Each of the 264 people was sentenced for an average of 5.19 offences, including 1.95 offences of rape. The most common offence finalised in conjunction with rape was indecent assault (25.0% of all cases). The number and range of offences for which people with a principal offence of rape were sentenced help explain why imprisonment sentence lengths were longer for the total effective sentence than for the principal sentence. The median total effective imprisonment length was 6 years, while the median principal imprisonment length was 5 years.

Total effective imprisonment lengths ranged from 2 years with a non-parole period of 6 months to 28 years with a non-parole period of 20 years. The most common sentence of imprisonment was 4 years with a non-parole period of 2 years, which was given to 28 cases, followed closely by 5 years’ imprisonment with a non-parole period of 3 years (27 cases) and 6 years’ imprisonment with a non-parole period of 4 years (24 cases) .

A small number of people were able to successfully appeal against their sentences. When the results of the appeal outcomes are incorporated into the original sentencing data, the range of total effective imprisonment lengths and principal imprisonment sentence lengths is unchanged.

Endnotes

[1] This series of reports includes custodial and non-custodial supervision orders imposed under Part 5 of the Crimes (Mental Impairment and Unfitness to Be Tried) Act 1997 (Vic) as sentencing orders and in the count of people sentenced. These orders are not sentencing orders, as they are imposed in cases where the defendant is not guilty because of mental impairment. However, they are included in this report as they are an important form of disposition of criminal charges.

This Sentencing Snapshot is an update of Sentencing Snapshot no. 117, which describes sentencing trends for rape between 2005–06 and 2009–10.

[2] The information source for sentencing outcomes for rape only contains information on age and gender characteristics. No other demographic analysis is possible using this data source.

[3] The source data for the statistical information presented in this Snapshot were provided by the Business Intelligence area of the Courts and Tribunals unit within the Department of Justice (Vic). The Sentencing Advisory Council regularly undertakes extensive quality control measures for current and historical data. While every effort is made to ensure that the data analysed in this report are accurate, the data are subject to revision.

[4] Crimes Act 1958 (Vic) s 38(2)(a).

[5] Crimes Act 1958 (Vic) s 35.

[6] Crimes Act 1958 (Vic) s 38(1).

[7] The value of a penalty unit changes each year and can be found in the Victorian Government Gazette and on the Office of the Chief Parliamentary Counsel website.

[8] If a person is sentenced for a case with a single charge, the offence for that charge is the principal offence. If a person is sentenced for more than one charge in a single case, the principal offence is the offence for the charge that attracted the most serious sentence according to the sentencing hierarchy.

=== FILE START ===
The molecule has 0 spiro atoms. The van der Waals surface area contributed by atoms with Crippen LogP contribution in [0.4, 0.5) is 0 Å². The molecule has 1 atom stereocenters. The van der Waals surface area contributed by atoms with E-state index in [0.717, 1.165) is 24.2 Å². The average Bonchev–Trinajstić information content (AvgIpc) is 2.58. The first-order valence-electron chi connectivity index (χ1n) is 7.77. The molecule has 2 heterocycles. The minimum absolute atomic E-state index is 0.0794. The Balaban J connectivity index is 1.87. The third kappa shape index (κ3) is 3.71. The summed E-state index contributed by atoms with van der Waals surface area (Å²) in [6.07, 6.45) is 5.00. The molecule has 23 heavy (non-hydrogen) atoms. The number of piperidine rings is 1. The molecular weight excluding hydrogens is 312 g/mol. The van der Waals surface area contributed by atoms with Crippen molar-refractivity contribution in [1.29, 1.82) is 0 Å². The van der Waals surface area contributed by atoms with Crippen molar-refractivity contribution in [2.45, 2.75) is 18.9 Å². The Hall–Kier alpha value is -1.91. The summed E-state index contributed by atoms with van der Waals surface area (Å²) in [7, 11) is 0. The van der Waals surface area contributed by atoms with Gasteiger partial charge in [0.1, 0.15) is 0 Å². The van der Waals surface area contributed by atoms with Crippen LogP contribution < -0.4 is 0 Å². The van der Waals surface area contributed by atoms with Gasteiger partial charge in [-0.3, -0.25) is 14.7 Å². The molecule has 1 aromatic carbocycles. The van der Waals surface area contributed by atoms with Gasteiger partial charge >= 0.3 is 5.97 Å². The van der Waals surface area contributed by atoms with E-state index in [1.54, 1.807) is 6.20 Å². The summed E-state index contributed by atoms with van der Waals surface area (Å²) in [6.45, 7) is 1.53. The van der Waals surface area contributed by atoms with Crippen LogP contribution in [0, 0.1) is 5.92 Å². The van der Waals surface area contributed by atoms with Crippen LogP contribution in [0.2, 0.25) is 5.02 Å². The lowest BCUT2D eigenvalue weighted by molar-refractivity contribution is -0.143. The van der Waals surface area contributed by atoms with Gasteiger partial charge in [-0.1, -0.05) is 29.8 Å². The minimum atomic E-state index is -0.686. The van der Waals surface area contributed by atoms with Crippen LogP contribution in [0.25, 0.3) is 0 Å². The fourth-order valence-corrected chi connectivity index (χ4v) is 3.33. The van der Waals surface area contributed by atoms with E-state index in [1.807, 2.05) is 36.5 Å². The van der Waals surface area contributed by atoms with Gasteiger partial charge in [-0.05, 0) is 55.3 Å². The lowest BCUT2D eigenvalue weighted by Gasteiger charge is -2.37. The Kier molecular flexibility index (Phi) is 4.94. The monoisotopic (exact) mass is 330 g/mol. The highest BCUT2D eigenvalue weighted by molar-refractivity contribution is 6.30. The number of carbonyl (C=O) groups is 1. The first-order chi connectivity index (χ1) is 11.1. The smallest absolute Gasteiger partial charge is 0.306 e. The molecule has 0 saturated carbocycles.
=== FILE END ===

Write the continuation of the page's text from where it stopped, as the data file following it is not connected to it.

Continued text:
[9] Immediate custodial sentence includes imprisonment, partially suspended sentence, youth justice centre order, residential treatment order, custodial supervision order and aggregate imprisonment.

[10] Age is at the time of sentencing.

[11] Some defendants who were under the age of 18 at the time of committing the alleged offence and who were not 19 years or older at the time proceedings commenced may have been dealt with in the Children’s Court of Victoria.

[12] Refer to endnote 8.

[13] Data presented in this section does not include imprisonment lengths for people who received an aggregate sentence of imprisonment. Sentence lengths for aggregate sentences of imprisonment apply to the whole case, while Figure 5 only deals with sentences of imprisonment for the principal proven offence of rape. During the 2007–08 to 2011–12 period, one person received an aggregate form of imprisonment.

[14] Of the 232 people who were given a principal sentence of imprisonment, 231 were also given a total effective sentence of imprisonment. There was one person who was given imprisonment as the principal sentence for rape and a residential treatment order as a total effective sentence. This person was not included in Figure 8. There was one additional person who received an aggregate sentence of imprisonment as their principal sentence and who was included in Figure 8.

[15] Four people were not given a non-parole period relating to that case alone, but a non-parole period that also related to other cases. It is not possible to determine the length of the non-parole period that relates to these cases. The non-parole periods for these people are excluded from the analysis.

[16] Appeals data were collected by the Sentencing Advisory Council from transcripts of sentencing remarks of criminal appeals on the Australasian Legal Information Institute’s website.